Rigby Road Works - testimonials

Blackpool's tramway workshops got into their stride in the early 1920s when cummulative strains on the tram fleet through the Great War, and the increasing demand on services required robust new cars. Rebuilding of many of the existing fleet was but one part of the demands on the new workshop and its staff - assembled on Corporation owned land off Rigby Road.

A whole new class of double deck trams emerged, (partly through stealth on the part of the Tramways Department accounting). These of course were the famous 'Standard' trams which began to appear in 1922 with the final example being built in 1929. This impressive output cemented the Workshops' role in future years.

A succession of rebuilds and upgrade work took place through to the 1950s, culminating in the 'Progress Twin-Car' prototype set in 1958 constructed from two 1930s English Electric rail coaches. This in turn led to a further nine sets which included outside supply of ten brand new trailers to partner with the ten rebuilt railcoaches.

The 1960s and 70s saw inevitable moves towards reducing staffing costs and increasing crew passenger ratio. An interim but important Workshop project involved extending the bodyframe of another English Electric rail coach (618) and providing it with an angled cab end to allow it to pass trams on curves.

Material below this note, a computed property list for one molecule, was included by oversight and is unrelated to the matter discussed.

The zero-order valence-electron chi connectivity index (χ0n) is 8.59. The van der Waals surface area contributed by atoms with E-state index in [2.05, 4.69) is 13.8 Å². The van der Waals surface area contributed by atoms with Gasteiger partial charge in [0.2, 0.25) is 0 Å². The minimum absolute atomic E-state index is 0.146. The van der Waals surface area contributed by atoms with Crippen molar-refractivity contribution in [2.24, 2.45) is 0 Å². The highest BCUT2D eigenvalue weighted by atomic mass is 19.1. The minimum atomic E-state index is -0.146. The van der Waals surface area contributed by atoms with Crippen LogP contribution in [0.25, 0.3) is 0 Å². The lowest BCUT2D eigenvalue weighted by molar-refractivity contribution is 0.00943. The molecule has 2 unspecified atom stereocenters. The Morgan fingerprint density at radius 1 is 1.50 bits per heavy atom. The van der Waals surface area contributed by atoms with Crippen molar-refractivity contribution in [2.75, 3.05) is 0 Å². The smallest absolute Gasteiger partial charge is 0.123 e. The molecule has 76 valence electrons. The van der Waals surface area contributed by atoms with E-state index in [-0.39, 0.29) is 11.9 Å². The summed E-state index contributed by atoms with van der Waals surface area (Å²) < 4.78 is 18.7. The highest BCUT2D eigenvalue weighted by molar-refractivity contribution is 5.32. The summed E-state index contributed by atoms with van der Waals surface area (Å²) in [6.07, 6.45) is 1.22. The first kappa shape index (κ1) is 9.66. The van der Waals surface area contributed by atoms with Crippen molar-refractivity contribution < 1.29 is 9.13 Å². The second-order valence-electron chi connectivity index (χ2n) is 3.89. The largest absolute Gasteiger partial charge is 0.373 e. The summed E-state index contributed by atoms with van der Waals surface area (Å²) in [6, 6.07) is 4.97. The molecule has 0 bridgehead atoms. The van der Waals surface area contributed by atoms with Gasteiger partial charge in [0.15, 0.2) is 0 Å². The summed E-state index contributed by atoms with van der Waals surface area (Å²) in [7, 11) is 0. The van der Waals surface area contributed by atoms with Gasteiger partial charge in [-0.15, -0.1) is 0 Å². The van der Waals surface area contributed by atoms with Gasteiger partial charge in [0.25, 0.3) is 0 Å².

Above : two testimonials to the skills of Rigby Road Works in the 1960s. Rebuilt English Electric rail coach 618 with its extended frame and new cab design passing a Twin-Car at Fleetwood Ferry terminus. Both trams being remodelled from 1930s rail coaches but to vastly different designs. Photo : John Woodman Archive

This in turn laid the groundwork for the important One Man Operated (OMO) tram design which involved complete reconstruction of thirteen rail coaches, including the already rebuilt 618. This monumental achievement was in great part responsible for the longevity of Blackpool's electric tramway in a period when the town was alone in Britain in operating trams.

We are fortunate in having examples of these endeavours in working order - as living testimonials to the crafts and skills of successive generations of Transport Department staff at Rigby Road. There were far more achievements above and beyond the three examples cited here, and more of this in due course.

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Working to conserve for display, trams and artefacts of the longstanding coastal tramway serving Blackpool, Thornton Cleveleys and Fleetwood.

 

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